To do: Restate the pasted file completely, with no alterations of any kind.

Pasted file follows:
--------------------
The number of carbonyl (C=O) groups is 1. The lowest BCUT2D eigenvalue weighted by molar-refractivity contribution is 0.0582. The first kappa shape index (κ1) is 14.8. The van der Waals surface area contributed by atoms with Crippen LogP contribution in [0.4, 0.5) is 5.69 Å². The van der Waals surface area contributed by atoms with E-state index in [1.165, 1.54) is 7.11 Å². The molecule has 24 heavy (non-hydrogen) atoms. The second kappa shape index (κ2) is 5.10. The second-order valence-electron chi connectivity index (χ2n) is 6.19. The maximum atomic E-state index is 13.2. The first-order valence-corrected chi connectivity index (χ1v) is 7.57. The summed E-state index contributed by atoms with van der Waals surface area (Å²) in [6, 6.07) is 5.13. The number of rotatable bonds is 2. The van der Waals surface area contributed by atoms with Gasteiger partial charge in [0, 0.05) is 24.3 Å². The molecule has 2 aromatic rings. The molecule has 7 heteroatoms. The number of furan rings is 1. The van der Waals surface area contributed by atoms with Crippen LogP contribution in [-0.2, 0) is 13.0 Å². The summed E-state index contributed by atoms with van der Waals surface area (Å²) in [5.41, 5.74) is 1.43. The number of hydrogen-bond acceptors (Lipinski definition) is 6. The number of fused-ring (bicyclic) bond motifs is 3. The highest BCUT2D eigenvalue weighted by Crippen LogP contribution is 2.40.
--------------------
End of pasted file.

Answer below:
The number of carbonyl (C=O) groups is 1. The lowest BCUT2D eigenvalue weighted by molar-refractivity contribution is 0.0582. The first kappa shape index (κ1) is 14.8. The van der Waals surface area contributed by atoms with Crippen LogP contribution in [0.4, 0.5) is 5.69 Å². The van der Waals surface area contributed by atoms with E-state index in [1.165, 1.54) is 7.11 Å². The molecule has 24 heavy (non-hydrogen) atoms. The second kappa shape index (κ2) is 5.10. The second-order valence-electron chi connectivity index (χ2n) is 6.19. The maximum atomic E-state index is 13.2. The first-order valence-corrected chi connectivity index (χ1v) is 7.57. The summed E-state index contributed by atoms with van der Waals surface area (Å²) in [6, 6.07) is 5.13. The number of rotatable bonds is 2. The van der Waals surface area contributed by atoms with Gasteiger partial charge in [0, 0.05) is 24.3 Å². The molecule has 2 aromatic rings. The molecule has 7 heteroatoms. The number of furan rings is 1. The van der Waals surface area contributed by atoms with Crippen LogP contribution in [-0.2, 0) is 13.0 Å². The summed E-state index contributed by atoms with van der Waals surface area (Å²) in [5.41, 5.74) is 1.43. The number of hydrogen-bond acceptors (Lipinski definition) is 6. The number of fused-ring (bicyclic) bond motifs is 3. The highest BCUT2D eigenvalue weighted by Crippen LogP contribution is 2.40.